U.S. crude oil stockpiles jumped last week, while gasoline inventories posted a surprise draw as refineries picked up runs amid seasonally strong demand, the Energy Information Administration said on Wednesday.
The EIA resumed publishing weekly data after a two week hiatus to complete a planned systems upgrade.
Crude inventories rose by 3.6 million barrels in week to Nov. 10 to 421.9 million barrels, compared with analysts’ expectations in a Reuters poll for a 1.8 million-barrel rise.
Refiners, who had been slow to emerge from fall maintenance, began ramping up slowly amid stronger demand for products.
Refinery crude runs rose by 164,000 barrels per day last week, while utilization rates rose by 0.9 percentage point to 86.1% of total capacity.
Gasoline stocks fell by 1.5 million barrels in the week to 223.5 million barrels, the EIA said, a surprise draw that countered analysts’ expectations for a 600,000-barrel rise.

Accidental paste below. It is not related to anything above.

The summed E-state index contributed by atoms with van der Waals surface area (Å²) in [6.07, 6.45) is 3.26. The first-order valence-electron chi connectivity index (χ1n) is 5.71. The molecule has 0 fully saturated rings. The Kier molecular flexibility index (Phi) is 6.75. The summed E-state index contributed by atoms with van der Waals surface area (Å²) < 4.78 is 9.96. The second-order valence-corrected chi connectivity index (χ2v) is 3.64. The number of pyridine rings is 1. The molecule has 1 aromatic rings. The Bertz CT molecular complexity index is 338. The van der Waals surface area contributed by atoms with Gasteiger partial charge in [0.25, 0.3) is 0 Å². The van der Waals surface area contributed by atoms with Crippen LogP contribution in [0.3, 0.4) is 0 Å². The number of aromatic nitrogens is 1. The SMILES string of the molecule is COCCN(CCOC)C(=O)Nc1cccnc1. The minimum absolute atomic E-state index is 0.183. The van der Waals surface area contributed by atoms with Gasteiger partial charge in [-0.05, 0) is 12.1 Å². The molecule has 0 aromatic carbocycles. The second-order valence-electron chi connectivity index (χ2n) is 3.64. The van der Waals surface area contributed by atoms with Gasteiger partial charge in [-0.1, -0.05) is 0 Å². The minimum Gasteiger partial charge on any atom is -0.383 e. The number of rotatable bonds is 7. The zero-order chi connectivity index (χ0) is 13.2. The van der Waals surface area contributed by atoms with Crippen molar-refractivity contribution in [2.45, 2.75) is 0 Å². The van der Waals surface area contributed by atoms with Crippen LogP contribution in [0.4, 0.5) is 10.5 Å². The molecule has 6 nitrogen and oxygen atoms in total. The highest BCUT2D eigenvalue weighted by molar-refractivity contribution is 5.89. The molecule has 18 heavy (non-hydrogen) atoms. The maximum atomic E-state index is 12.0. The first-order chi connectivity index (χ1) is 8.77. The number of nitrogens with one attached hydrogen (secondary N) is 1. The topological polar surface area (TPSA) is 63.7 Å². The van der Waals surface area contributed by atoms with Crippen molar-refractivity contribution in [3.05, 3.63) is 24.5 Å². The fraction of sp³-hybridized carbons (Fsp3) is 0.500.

“To the extent that this gasoline demand persists, we would expect refiners to ramp up a bit,” said John Kilduff, partner at Again Capital LLC in New York.
Distillate stockpiles, which include diesel and heating oil, fell by 1.4 million barrels in the week to 111.3 million barrels, versus expectations for a 1.2 million-barrel drop, the EIA data showed.
Oil futures pared some losses immediately after the data. U.S. crude futures last traded at $71.55 per barrel, while Brent crude futures traded around $82 a barrel.
Crude stocks at the Cushing, Oklahoma, delivery hub rose by 1.9 million barrels in the last week while U.S. crude imports fell by 385,000 bpd, EIA said.
(Reporting by Laura Sanicola)